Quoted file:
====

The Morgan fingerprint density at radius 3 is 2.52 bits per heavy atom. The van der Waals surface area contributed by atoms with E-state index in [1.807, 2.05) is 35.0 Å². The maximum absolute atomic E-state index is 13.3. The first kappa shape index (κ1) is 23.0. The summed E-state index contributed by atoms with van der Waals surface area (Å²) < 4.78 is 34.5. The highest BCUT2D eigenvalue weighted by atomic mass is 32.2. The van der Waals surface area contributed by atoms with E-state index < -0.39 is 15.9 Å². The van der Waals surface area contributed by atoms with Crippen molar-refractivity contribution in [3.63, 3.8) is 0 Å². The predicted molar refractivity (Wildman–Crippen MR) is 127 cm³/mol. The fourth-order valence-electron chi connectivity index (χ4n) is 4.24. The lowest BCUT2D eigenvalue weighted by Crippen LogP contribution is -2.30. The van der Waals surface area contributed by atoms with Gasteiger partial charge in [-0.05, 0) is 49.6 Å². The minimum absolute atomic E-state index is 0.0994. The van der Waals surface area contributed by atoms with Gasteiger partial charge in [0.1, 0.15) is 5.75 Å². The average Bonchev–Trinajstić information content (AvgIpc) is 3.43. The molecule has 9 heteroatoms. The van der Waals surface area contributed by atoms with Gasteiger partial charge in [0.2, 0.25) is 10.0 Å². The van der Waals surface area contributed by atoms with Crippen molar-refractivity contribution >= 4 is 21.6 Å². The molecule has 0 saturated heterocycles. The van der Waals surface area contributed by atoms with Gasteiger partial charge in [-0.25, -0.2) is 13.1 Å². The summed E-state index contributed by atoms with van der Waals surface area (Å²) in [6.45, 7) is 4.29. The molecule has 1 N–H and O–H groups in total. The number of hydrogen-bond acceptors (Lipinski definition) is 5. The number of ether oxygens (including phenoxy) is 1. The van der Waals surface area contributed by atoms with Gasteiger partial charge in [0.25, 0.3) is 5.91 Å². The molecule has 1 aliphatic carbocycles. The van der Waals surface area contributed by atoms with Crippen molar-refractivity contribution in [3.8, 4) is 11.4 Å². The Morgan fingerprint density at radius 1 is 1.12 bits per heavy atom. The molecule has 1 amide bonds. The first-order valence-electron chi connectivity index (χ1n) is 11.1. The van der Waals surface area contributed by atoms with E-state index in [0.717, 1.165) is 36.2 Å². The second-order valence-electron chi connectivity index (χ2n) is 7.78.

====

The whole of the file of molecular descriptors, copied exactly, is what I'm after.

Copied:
The Morgan fingerprint density at radius 3 is 2.52 bits per heavy atom. The van der Waals surface area contributed by atoms with E-state index in [1.807, 2.05) is 35.0 Å². The maximum absolute atomic E-state index is 13.3. The first kappa shape index (κ1) is 23.0. The summed E-state index contributed by atoms with van der Waals surface area (Å²) < 4.78 is 34.5. The highest BCUT2D eigenvalue weighted by atomic mass is 32.2. The van der Waals surface area contributed by atoms with E-state index < -0.39 is 15.9 Å². The van der Waals surface area contributed by atoms with Crippen molar-refractivity contribution in [3.63, 3.8) is 0 Å². The predicted molar refractivity (Wildman–Crippen MR) is 127 cm³/mol. The fourth-order valence-electron chi connectivity index (χ4n) is 4.24. The lowest BCUT2D eigenvalue weighted by Crippen LogP contribution is -2.30. The van der Waals surface area contributed by atoms with Gasteiger partial charge in [-0.05, 0) is 49.6 Å². The minimum absolute atomic E-state index is 0.0994. The van der Waals surface area contributed by atoms with Gasteiger partial charge in [0.1, 0.15) is 5.75 Å². The average Bonchev–Trinajstić information content (AvgIpc) is 3.43. The molecule has 9 heteroatoms. The van der Waals surface area contributed by atoms with Gasteiger partial charge in [0.2, 0.25) is 10.0 Å². The van der Waals surface area contributed by atoms with Crippen molar-refractivity contribution >= 4 is 21.6 Å². The molecule has 0 saturated heterocycles. The van der Waals surface area contributed by atoms with Gasteiger partial charge in [-0.25, -0.2) is 13.1 Å². The summed E-state index contributed by atoms with van der Waals surface area (Å²) in [6.45, 7) is 4.29. The molecule has 1 N–H and O–H groups in total. The number of hydrogen-bond acceptors (Lipinski definition) is 5. The number of ether oxygens (including phenoxy) is 1. The van der Waals surface area contributed by atoms with Gasteiger partial charge in [0.25, 0.3) is 5.91 Å². The molecule has 1 aliphatic carbocycles. The van der Waals surface area contributed by atoms with Crippen molar-refractivity contribution in [3.8, 4) is 11.4 Å². The Morgan fingerprint density at radius 1 is 1.12 bits per heavy atom. The molecule has 1 amide bonds. The first-order valence-electron chi connectivity index (χ1n) is 11.1. The van der Waals surface area contributed by atoms with E-state index in [0.717, 1.165) is 36.2 Å². The second-order valence-electron chi connectivity index (χ2n) is 7.78.